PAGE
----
The house is dark and still. There is complete silence, save for the tap tapping of the pencil on the screen.

Doodle

 

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courtesy of yours truly

This is my messy drawing that I did on the iPad. I did it lying down on the bed, the iPad leaning on my knees. D sent it to my laptop unfinished though, but he really seemed to like it, even though it was just a doodle and a mess. He helped me a little bit, colouring in the detail on the roof on the far right, filling the car in with pencil and creating the rays for the sun.

I am really enjoying creating little doodles on the iPad. If I don’t like how something turns out, I can just erase it, which makes life so much easier.

D said he reckons I should do the illustrations for the posts on my blog. He doesn’t read my blog, because he can’t read to save his life, but he has noticed that I like to choose paintings to go with my words. He is very visual.

Well, he can read, but he just finds it mighty difficult, because he is dyslexic. I sometimes read his letters out to him or read some news articles he finds interesting.

Things aren’t so great, really, today. I have cried a lot, and my eyeballs are stinging. Old ghosts have been resurrected between my mum and I, and I have been very selfish in the past, and she can’t seem to let it go, and remembering all the horrible things is making me very upset and sad and uncomfortable. I think I will take her out on Monday so we can have a decent chat about it all. I am a bad daughter, and am not very good to my family. I need to be better.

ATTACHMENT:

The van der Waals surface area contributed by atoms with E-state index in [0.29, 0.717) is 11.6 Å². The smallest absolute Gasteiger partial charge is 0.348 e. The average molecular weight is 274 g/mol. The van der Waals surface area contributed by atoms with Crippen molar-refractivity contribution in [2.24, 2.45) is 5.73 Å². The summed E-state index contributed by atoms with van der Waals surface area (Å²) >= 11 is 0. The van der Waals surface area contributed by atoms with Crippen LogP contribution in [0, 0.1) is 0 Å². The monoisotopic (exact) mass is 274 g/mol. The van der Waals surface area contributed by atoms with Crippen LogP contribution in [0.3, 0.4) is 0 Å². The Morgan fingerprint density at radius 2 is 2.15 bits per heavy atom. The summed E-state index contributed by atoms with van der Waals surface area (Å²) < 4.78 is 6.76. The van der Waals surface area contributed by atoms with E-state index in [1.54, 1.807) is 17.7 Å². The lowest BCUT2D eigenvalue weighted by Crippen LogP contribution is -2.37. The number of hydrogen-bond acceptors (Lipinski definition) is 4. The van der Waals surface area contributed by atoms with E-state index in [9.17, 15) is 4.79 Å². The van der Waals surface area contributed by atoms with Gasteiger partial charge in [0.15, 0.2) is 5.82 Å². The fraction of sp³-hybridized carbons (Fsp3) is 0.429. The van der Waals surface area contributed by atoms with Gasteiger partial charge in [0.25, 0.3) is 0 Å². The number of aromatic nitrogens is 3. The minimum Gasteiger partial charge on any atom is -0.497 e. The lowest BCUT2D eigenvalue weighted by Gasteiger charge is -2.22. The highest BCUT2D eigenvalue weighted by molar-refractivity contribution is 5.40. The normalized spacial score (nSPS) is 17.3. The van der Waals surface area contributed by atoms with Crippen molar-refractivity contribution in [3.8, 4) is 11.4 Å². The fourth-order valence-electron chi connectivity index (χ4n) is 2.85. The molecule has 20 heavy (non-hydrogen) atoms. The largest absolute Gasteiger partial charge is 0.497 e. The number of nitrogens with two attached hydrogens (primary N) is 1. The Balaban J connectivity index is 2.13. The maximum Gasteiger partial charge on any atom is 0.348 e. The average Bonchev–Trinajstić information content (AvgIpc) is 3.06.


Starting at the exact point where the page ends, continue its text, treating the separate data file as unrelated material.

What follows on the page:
Drawing with Technology

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I drew that on an iPad. My husband ordered the new one and it was released today, but don’t ask me what it’s called because I don’t know about all those things. All I know is that  so I took the shiny white pencil and decided to do some drawing. It’s a botchy attempt, and the shading is messy, but the experience was therapeutic. It really motivated me to draw more, and I will go so far as to say it is a better experience than drawing on paper.

It’s like magic, and you have all the functions and tools accessible to you straight away, no need to sharpen a pencil or go round hunting for the dark green (I lost my tube of dark green and it took three months to find it hidden behind the daffodils in my mum’s garden, don’t ask me how it got there!); it’s all there and all you have to do is do a little tap with your pencil and boom.

Drawing with it feels like I’m using brand new tools, and there are no glitches like you would expect with these technological devices.

I did that on a freaking iPad!?!? I can’t believe it. Am I gushing? Probably. I don’t care. It’s all perfectly, smoothly digital, yet so LIKE real pencils and the visual texture of the background is like really high quality paper, and technology has come so far, and growing up and experiencing its rapid change is simply magnificent and wonderful and I can’t wait to see what else they are going to come up with.